Founded in 1967, Hallstaviks Schakt is a family business with around 50 employees, based in northern Roslagen, Sweden. Its main activities include stationary and mobile stone crushing, excavation and demolition, foundation and road building, and equipment service. Naturally, and given these areas of operations, shifting stone is a big part of the company’s activities. This can be anything from aggregate products to construction rubble. It’s this tough work that causes extensive wear and tear on machines.
“Stone is a demanding material by nature,” says Rasmus Forsman at Hallstaviks Schakt. “The degree of wear depends on the type and hardness of stone you’re dealing with. Other factors are the size and form of the material and the presence of other materials such as metal. Metallic ores in mining applications create some of the biggest demands on moving equipment.” Forsman adds that the ground at the site is another important aspect. “You get more wear when it’s difficult to dig and you have to work harder to fill the bucket.”
In June 2015, Hallstaviks Schakt began testing Sandvik Construction HX900 wear segments. The buttons and bars are fitted on the bucket of a Caterpillar 365 excavator, which is being used to feed a jaw crusher in a stone quarry. The results have been extremely promising so far. “Our machines are always on the go,” Forsman says. “They take a constant battering. Minimising wear is always an important goal when you operate machinery. But when it comes to moving stone, it can have a very big effect on your bottom line.”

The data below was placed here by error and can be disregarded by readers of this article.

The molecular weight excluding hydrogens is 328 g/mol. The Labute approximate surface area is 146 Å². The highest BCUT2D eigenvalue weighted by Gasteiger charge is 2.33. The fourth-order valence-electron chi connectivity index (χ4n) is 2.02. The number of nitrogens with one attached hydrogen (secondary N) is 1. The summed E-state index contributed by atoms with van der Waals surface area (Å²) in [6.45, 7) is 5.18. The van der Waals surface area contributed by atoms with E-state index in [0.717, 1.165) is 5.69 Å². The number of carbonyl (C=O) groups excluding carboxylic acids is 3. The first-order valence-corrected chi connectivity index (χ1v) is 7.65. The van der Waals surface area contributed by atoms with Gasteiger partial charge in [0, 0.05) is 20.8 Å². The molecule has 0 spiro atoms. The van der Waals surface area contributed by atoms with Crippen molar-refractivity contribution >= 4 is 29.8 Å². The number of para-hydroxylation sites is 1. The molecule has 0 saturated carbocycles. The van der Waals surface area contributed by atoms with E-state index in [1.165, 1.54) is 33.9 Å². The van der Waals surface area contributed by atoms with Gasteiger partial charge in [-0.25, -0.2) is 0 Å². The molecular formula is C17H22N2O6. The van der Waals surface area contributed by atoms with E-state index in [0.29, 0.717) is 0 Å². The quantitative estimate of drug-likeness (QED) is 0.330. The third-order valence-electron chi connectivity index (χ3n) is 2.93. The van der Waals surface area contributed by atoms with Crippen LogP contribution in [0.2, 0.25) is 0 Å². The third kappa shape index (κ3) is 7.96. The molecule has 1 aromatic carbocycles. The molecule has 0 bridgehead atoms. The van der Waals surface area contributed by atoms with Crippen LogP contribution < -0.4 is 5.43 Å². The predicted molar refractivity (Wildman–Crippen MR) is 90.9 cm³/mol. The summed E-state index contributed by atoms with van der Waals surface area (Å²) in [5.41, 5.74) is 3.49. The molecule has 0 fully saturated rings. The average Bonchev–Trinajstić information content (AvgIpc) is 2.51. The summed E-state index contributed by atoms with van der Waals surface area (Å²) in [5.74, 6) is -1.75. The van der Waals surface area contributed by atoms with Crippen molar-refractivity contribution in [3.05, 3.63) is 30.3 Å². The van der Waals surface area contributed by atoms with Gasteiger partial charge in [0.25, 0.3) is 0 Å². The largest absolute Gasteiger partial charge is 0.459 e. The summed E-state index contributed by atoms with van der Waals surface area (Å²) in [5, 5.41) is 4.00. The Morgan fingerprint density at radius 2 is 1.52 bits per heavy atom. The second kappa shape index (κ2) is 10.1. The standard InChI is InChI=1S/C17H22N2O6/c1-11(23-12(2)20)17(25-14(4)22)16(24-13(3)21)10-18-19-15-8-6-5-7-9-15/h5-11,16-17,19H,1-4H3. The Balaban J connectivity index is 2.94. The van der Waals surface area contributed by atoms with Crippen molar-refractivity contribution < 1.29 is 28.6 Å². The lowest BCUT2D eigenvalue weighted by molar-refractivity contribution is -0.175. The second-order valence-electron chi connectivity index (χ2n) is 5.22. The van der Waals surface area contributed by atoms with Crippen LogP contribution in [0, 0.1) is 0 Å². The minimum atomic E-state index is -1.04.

However Forsman emphasises that it’s not just about the cost of materials – time is an even bigger factor. “Time is money!” he says. “Typically, we might need to rebuild a bucket every 3 – 4 months when exposed parts wear out. It’s a job that can take 20 – 30 man hours. That’s expensive downtime. And for a company with a lot of equipment, it can add up to a substantial annual cost.”
The Sandvik HX900 wear segments are performing well compared to the hardened steel wear plates the company currently uses. “We can clearly see that there is less wear on the bucket than we would expect for this amount of hours and tonnes shifted. The material is very hard and resilient. I anticipate these products will last much longer than our previous wear plates. It’s also very quick and easy to change these stripes and buttons when needed.”
The trial is still ongoing, but Forsman expects to adopt the Sandvik HX900 wear segments more widely in the future.
Written by Sandvik Construction
Read the article online at: https://www.worldcement.com/special-reports/18122015/going-the-distance-with-hx900-wear-segments-209/